2. Mental illness continues – if the testator generally lacked capacity (i.e. schizophrenic) it is presumed that this continues.  The propounder of the Will must rebut presumption of lack of capacity by proving a lucid interval or recovery. 

Proving capacity can be difficult since the main witness (the testator) is obviously dead!  All solicitors or draftsmen should keep attendance notes from the will drafting, however when dealing with particularly elderly or infirm people, it is also wise to obtain a written medical report and additionally request the medical expert to witness the will. 

Knowledge & Approval

The testator must obviously intend to make a will and in particular intend to make the particular will he executes.  This may seem obvious, but probate fraud and elder abuse is an increasing problem and we have seen cases dealt with by ILM members where the will and the gifts in it have been fraudulently obtained.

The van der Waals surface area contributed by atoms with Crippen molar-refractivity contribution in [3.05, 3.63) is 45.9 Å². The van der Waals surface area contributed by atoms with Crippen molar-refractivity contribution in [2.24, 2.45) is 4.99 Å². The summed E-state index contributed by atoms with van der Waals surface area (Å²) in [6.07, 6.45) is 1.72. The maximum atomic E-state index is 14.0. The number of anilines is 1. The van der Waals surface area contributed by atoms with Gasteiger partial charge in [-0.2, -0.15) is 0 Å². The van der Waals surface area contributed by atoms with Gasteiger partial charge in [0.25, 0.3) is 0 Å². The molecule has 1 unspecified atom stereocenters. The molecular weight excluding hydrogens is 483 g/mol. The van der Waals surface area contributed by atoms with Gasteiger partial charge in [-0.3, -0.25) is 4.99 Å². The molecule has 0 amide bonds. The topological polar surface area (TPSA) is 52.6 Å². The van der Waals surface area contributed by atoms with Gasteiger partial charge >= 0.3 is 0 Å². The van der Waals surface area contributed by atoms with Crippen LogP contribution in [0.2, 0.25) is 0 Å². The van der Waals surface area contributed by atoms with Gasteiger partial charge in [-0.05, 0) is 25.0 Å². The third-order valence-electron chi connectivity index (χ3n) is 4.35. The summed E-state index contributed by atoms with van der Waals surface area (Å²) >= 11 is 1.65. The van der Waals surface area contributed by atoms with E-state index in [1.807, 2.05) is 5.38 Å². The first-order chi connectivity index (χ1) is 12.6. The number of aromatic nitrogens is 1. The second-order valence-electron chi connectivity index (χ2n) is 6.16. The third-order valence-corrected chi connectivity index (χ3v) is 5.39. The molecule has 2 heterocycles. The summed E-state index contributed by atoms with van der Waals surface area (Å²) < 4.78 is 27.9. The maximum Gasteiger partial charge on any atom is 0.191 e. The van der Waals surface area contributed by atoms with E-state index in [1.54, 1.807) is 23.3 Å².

NB The exception to the knowledge and approval rule is when a Statutory Will is prepared.  

In some situations, an individual can lose the capability to make informed decisions for themselves. Whilst some decisions can be made on their behalf through a Lasting Power of Attorney, other decisions such as making a Will, can only be made by the Court of Protection. A will made on behalf of someone by the Court of Protection is known as a ‘Statutory will’

With regards to knowledge and approval the critical time is at the date of execution – the testator must be aware of what he is doing and what exactly he is signing.  However, as with capacity, when someone signs their will there is a general presumption of knowledge and approval unless proved otherwise. 

The exceptions to this presumption are as follows: 

  • The testator is blind or illiterate or the will is signed by someone on his behalf.  This can be resolved by an attestation clause within the Will which states that the Will was read over to the testator and they fully understood the contents or an affidavit sworn after death by the witnesses.
  • Suspicious circumstances – the will substantially benefits the person who prepared it or a close relative of such a person.  In this case, the propounder must remove the “suspicion” for the Will to be proved. 


The Wills and Administration Proceedings (Northern Ireland) Order 1994 lays down the requirements for a valid will: